Special Education Services
SPECIAL EDUCATION SERVICES-
The Hennessey Public School provides special education for students who are determined eligible within 13 special education categories as defined in the Oklahoma Policy & Procedures Manual. Hennessey Public School will follow the policy & procedures set forth for all children ages 3-21. Referral procedures shall document the review of existing data to assist the school, the parent/guardian, and other qualified professionals in determining evaluation information, which may be necessary to determine whether the student may have a disability, which requires special education/related services. The team will gather all the components that are needed to determine eligibility. Eligibility of a student depends upon the conclusion of the multidisciplinary evaluation and how it adversely affect the students educational performance. Two factors must be ruled out: Lack of instruction in Reading or Math and Limited English Proficiency. If the student meets the criteria for one of the special education categories, the team will develop an individual education plan. This plan details the services to be offered to the child and is reviewed at least annually. These services may include educational services, speech pathology, occupational therapy, and physical therapy.
⇒SPECIAL EDUCATION CATEGORIES-
- Intellectual Disabilities: Significantly sub average general intellectual functioning, existing concurrently with deficits in adaptive behavior and manifested during the developmental period that adversely affects a child's educational performance.
- Deafness Impairment: Hearing Impairment that is so severe that the child is impaired in processing linguistic information through hearing, with or without amplification, that adversely affects a child's educational performance.
- Hearing Impairment: Hearing Impairment in hearing whether permanent or fluctuating, that adversely affects a child's educational performance but that is not included under the definition of deafness.
- Orthopedic Impairment: A severe orthopedic impairment that adversely affects a child's educational performance. The term includes impairments caused by congenital anomaly, (e.g., clubfoot, absence of some member, etc.), impairments caused by disease (e.g., poliomyelitis, bone tuberculosis, etc.), and impairments from other causes (e.g., cerebral palsy, amputations, and fractures or burns that cause contractures).
- Multiple Disability: Concomitant impairments (such as mental retardation and blindness; mental retardation and orthopedic impairment, etc,), the combination of which causes such severe educational needs that they cannot be accommodated in special education programs solely for one of the impairments.
- Specific Learning Disability: A disorder in one or more of the basic psychological processes involved in understanding or in using language, spoken or written, that may manifest itself in an imperfect ability to listen, think, speak, read, write, spell, or do mathematical calculations, including conditions such as perceptual disabilities, brain injury, minimal brain dysfunction, dyslexia, and developmental aphasia. The term does not include learning problems that are primarily the result of visual, hearing, or motor disabilities, of mental retardation, of emotional disturbance, or of environmental, cultural, or economic disadvantage. Lack of instruction in mathematics or reading, or limited English proficiency, must be ruled out as the determining factor.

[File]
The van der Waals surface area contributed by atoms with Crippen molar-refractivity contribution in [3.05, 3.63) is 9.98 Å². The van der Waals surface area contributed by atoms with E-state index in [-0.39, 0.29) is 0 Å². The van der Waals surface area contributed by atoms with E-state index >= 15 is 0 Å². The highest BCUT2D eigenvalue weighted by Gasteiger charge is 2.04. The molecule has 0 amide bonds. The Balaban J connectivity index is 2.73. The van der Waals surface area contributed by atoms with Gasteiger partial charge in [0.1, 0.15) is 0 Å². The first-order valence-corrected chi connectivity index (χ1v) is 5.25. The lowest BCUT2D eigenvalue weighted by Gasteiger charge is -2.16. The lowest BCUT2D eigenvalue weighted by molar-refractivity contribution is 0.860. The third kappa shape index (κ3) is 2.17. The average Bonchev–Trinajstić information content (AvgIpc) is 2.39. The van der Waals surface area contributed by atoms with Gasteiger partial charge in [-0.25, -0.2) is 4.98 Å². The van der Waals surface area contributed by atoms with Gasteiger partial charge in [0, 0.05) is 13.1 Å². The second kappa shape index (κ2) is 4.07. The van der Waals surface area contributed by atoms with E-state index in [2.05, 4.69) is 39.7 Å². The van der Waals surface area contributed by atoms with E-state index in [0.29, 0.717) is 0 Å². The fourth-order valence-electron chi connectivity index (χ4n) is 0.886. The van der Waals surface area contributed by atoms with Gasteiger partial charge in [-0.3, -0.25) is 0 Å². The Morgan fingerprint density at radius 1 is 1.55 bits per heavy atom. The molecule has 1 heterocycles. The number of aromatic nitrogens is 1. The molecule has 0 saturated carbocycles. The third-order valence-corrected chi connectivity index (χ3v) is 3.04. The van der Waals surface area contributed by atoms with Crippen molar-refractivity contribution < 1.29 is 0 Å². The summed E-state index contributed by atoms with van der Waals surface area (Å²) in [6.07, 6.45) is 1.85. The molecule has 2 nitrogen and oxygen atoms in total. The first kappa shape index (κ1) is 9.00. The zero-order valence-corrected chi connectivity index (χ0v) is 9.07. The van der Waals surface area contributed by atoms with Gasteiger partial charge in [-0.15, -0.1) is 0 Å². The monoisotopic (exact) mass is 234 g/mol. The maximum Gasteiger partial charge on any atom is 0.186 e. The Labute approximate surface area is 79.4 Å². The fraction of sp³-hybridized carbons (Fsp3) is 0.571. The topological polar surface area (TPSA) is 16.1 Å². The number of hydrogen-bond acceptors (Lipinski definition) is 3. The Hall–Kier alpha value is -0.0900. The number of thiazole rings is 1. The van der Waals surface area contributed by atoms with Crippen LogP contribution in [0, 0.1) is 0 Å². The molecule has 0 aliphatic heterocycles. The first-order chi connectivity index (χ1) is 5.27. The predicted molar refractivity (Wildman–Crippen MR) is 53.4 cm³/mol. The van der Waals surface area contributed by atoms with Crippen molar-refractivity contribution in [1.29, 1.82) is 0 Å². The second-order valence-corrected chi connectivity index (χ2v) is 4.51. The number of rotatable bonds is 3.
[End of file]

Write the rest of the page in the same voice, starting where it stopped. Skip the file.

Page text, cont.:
- Speech and/or Language Impairment: A communication disorder such as stuttering, impaired articulation, language impairment, or a voice impairment that adversely affects a child's educational performance.
- Other Health Impairment: Having limited strength, vitality or alertness, including a heightened alertness to environmental stimuli, that results in limited alertness with respect to educational environment, that is due to chronic or acute health problems such as attention deficit disorder or attention deficit hyperactivity disorder, a heart condition, tuberculosis, rheumatic fever, nephritis, asthma, sickle cell anemia, hemophilia, epilepsy, lead poisoning, leukemia, or diabetes and adversely affects a child's educational performance.
- Traumatic Brain Injury: An acquired injury to the brain caused by an external physical force, resulting in total or partial functional disability or psychosocial impairment, or both, that adversely affects a child's educational performance. The term applies to open or closed head injuries resulting in impairments in one or more areas, such as cognition; language; memory; attention; reasoning; abstract thinking; judgment; problem-solving; sensory, perceptual, and motor abilities; psychosocial behavior; physical functions; information processing; and speech. The term does not apply to brain injuries that are congenital or degenerative, or to brain injuries induced by birth trauma.
- Autism: A developmental disability significantly affecting verbal and nonverbal communication and social interaction, generally evident before age 3, that adversely affects a child educational performance. Other characteristics often associated with autism are engagement in repetitive activities and stereotyped movements, resistance to environmental change in daily routines, and unusual responses to sensory experiences. The term does not apply if a child's educational performance is adversely affected primarily because the child has an emotional disturbance.
Visually Impaired: Impairment in vision that, even with correction, adversely affects a child's educational performance. The term include both partial sight and blindness.
Deaf-Blindness: Concomitant hearing and visual impairments, the combination of which causes such severe communication and other developmental and educational needs that they cannot be accommodated in special education programs solely for children with deafness or children with blindness.